Geeks & Geezers: How Eras, Values and Defining Moments Shape Leaders. (Bookshelf).
No less than Peter F. Drucker calls this "Warren Bennis' most important and his most enjoyable book." It is a bit different from some of the many books written by Bennis, the founding chairman of the Leadership Institute at the University of Southern California: It tries to identify qualities of leadership by looking at two very different generations to examine commonalities and differences.
Written with Robert J. Thomas, a senior fellow with Accenture's Institute for Strategic Change in Cambridge, Mass., the book sets up the two classes quite simply: "geezers" are recognized leaders who are over 70; "geeks" are aged 20 to 35, and would be young enough to be grandchildren of many of the geezers. None of the geeks are yet household names, though some are likely to be in time, while the geezer list has many prominent names in industry and the arts -- architect Frank Gehry, newsman Mike Wallace, former basketball coach John Wooden, stockbroker Muriel Siebert.
The differences are considerable, the authors write. The geezers experienced the Depression and World War II and were more "conventional," with working fa-thers, stay-at-home mothers and widespread prejudice against putting wo-men in upper management. Geeks, on the other hand, are far more skeptical about large organizations and eager for more responsibility earlier in their careers -- yet, paradoxically, far more interested in finding "balance" in their work and private lives. It's instructive that, in a table comparing the two classes, 8 percent of the geezers' parents had divorced, but 44 percent of the geeks' parents had.
Not surprisingly, the list of geeks is populated with technophiles, many of whom hold high-tech positions or started online ventures -- like Geoffrey Keighley, a 24-year-old who founded Gameslice, a video game industry Web site, or Sky Dayton, a 31-year-old who helped found Earthlink and Boingo Wireless.
So what ties these disparate generations together? Bennis and Thomas argue that leaders have all been through what they call a "crucible," a defining event or series of events. They write: "Era, individual factors, and certain key competencies -- adaptive capacity, above all, but also the ability to engage others through shared meaning, voice and integrity -- often coalesce around a critical experience of event to shape leaders." It is in these crucibles that "existing values are examined and strengthened or replaced, where alternative identities are considered and sometimes chosen, where judgment and other abilities are honed."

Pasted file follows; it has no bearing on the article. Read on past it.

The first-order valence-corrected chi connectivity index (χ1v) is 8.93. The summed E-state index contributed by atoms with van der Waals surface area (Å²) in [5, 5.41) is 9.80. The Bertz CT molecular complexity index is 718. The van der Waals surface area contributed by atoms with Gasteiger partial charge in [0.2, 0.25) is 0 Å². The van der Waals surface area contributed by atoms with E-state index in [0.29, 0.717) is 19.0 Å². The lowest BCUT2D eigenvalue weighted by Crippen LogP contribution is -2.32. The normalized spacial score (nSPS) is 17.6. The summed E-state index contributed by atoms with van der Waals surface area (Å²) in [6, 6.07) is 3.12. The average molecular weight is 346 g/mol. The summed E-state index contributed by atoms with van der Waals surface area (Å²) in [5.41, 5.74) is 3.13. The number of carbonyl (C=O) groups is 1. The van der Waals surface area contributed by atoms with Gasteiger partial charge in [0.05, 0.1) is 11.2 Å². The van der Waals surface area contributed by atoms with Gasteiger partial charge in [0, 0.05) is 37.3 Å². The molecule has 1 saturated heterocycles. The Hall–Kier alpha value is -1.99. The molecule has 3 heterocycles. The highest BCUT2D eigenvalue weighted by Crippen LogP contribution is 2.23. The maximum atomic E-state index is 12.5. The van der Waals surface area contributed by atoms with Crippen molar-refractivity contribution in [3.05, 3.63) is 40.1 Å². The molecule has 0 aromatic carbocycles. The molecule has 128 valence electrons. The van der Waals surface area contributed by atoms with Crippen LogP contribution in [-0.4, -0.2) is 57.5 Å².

The book features illuminating interviews with members of the two generations, sketches of individuals and overarching lessons that marry with the stories and interviews. One of its conclusions, not surprisingly, is that the geeks believe that employees need "vision," and are far more interested than earlier generations in being placed in leadership roles and not being subservient to a hierarchical form of leadership. Clear articulation and observance of an organization's core values are also crucial to these young managers, whose favorite writers include individualist champion Ayn Rand.
Geeks and Geezers is a thoughtful, often trenchant, important book that should stimulate discussion about how leaders are molded and how different generations share, reject or shape prevailing values.
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|Article Type:||Book Review|
|Date:||Dec 1, 2002|
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